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PLoS One. 2018 Apr 18;13(4):e0195534. doi: 10.1371/journal.pone.0195534. eCollection 2018.

Do we treat our patients or rather periodontal microbes with adjunctive antibiotics in periodontal therapy? A 16S rDNA microbial community analysis.

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Department of Periodontology and Restaurative Dentistry, Münster University Hospital, Münster, Germany.
Institute of Biostatistics and Clinical Research, University of Münster, Münster, Germany.
Center for Biotechnology - CeBiTec, University of Bielefeld, Bielefeld, Germany.
Department of Periodontology, Johann Wolfgang Goethe-University Frankfurt, Frankfurt, Germany.
Department of Periodontology, TU Dresden, Dresden, Germany.
Section of Periodontology, Department of Conservative Dentistry, University Hospital Heidelberg, Heidelberg, Germany.
Unit of Periodontology, University Medicine Greifswald, Greifswald, Germany.
Department of Periodontology, University of Giessen, Giessen, Germany.
Department of Periodontology, Dental School, Faculty of Health, University of Witten/Herdecke, Witten, Germany.
Departments of Periodontology and Synoptic Dentistry, Charité University Medicine Berlin, Berlin, Germany.
Department of Periodontology, University Hospital Würzburg, Würzburg, Germany.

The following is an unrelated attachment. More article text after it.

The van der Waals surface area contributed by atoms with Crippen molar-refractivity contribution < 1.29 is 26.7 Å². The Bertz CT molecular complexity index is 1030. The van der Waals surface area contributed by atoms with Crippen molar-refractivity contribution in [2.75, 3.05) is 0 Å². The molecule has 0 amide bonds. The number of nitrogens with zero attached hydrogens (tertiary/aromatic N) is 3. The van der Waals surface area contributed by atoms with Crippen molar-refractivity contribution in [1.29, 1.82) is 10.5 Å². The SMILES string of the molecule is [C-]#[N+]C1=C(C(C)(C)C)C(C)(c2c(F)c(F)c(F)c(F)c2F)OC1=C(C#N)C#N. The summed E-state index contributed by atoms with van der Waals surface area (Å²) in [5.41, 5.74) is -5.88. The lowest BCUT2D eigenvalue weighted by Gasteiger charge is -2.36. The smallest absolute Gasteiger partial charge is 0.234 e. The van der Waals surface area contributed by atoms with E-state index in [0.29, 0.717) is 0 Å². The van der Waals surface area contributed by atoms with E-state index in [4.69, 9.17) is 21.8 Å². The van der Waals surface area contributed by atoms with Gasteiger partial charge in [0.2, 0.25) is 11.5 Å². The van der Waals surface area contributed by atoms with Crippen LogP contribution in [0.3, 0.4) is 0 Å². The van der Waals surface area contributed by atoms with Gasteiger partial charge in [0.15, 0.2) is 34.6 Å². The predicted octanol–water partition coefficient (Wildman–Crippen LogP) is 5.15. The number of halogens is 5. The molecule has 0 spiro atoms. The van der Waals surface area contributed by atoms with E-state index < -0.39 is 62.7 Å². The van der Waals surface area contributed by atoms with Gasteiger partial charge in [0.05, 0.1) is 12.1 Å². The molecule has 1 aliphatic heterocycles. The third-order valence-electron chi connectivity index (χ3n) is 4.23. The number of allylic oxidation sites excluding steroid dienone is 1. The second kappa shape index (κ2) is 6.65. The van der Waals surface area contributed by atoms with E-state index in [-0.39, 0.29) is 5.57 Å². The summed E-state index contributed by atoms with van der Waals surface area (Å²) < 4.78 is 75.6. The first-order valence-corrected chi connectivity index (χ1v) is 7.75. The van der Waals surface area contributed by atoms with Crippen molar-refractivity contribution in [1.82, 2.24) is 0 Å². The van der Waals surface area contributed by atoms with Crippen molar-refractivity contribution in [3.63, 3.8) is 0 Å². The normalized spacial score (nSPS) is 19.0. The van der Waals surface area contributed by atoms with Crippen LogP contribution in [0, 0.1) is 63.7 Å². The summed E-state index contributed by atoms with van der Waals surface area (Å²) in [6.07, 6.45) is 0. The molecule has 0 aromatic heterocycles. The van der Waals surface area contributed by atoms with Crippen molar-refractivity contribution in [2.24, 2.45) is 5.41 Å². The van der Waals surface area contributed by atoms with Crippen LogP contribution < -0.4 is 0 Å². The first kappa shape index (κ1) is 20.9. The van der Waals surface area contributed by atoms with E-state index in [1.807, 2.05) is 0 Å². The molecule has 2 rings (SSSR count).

Empiric antibiotics are often used in combination with mechanical debridement to treat patients suffering from periodontitis and to eliminate disease-associated pathogens. Until now, only a few next generation sequencing 16S rDNA amplicon based publications with rather small sample sizes studied the effect of those interventions on the subgingival microbiome. Therefore, we studied subgingival samples of 89 patients with chronic periodontitis (solely non-smokers) before and two months after therapy. Forty-seven patients received mechanical periodontal therapy only, whereas 42 patients additionally received oral administered amoxicillin plus metronidazole (500 and 400 mg, respectively; 3x/day for 7 days). Samples were sequenced with Illumina MiSeq 300 base pairs paired end technology (V3 and V4 hypervariable regions of the 16S rDNA). Inter-group differences before and after therapy of clinical variables (percentage of sites with pocket depth ≥ 5mm, percentage of sites with bleeding on probing) and microbiome variables (diversity, richness, evenness, and dissimilarity) were calculated, a principal coordinate analysis (PCoA) was conducted, and differential abundance of agglomerated ribosomal sequence variants (aRSVs) classified on genus level was calculated using a negative binomial regression model. We found statistically noticeable decreased richness, and increased dissimilarity in the antibiotic, but not in the placebo group after therapy. The PCoA revealed a clear compositional separation of microbiomes after therapy in the antibiotic group, which could not be seen in the group receiving mechanical therapy only. This difference was even more pronounced on aRSV level. Here, adjunctive antibiotics were able to induce a microbiome shift by statistically noticeably reducing aRSVs belonging to genera containing disease-associated species, e.g., Porphyromonas, Tannerella, Treponema, and Aggregatibacter, and by noticeably increasing genera containing health-associated species. Mechanical therapy alone did not statistically noticeably affect any disease-associated taxa. Despite the difference in microbiome modulation both therapies improved the tested clinical parameters after two months. These results cast doubt on the relevance of the elimination and/or reduction of disease-associated taxa as a main goal of periodontal therapy.

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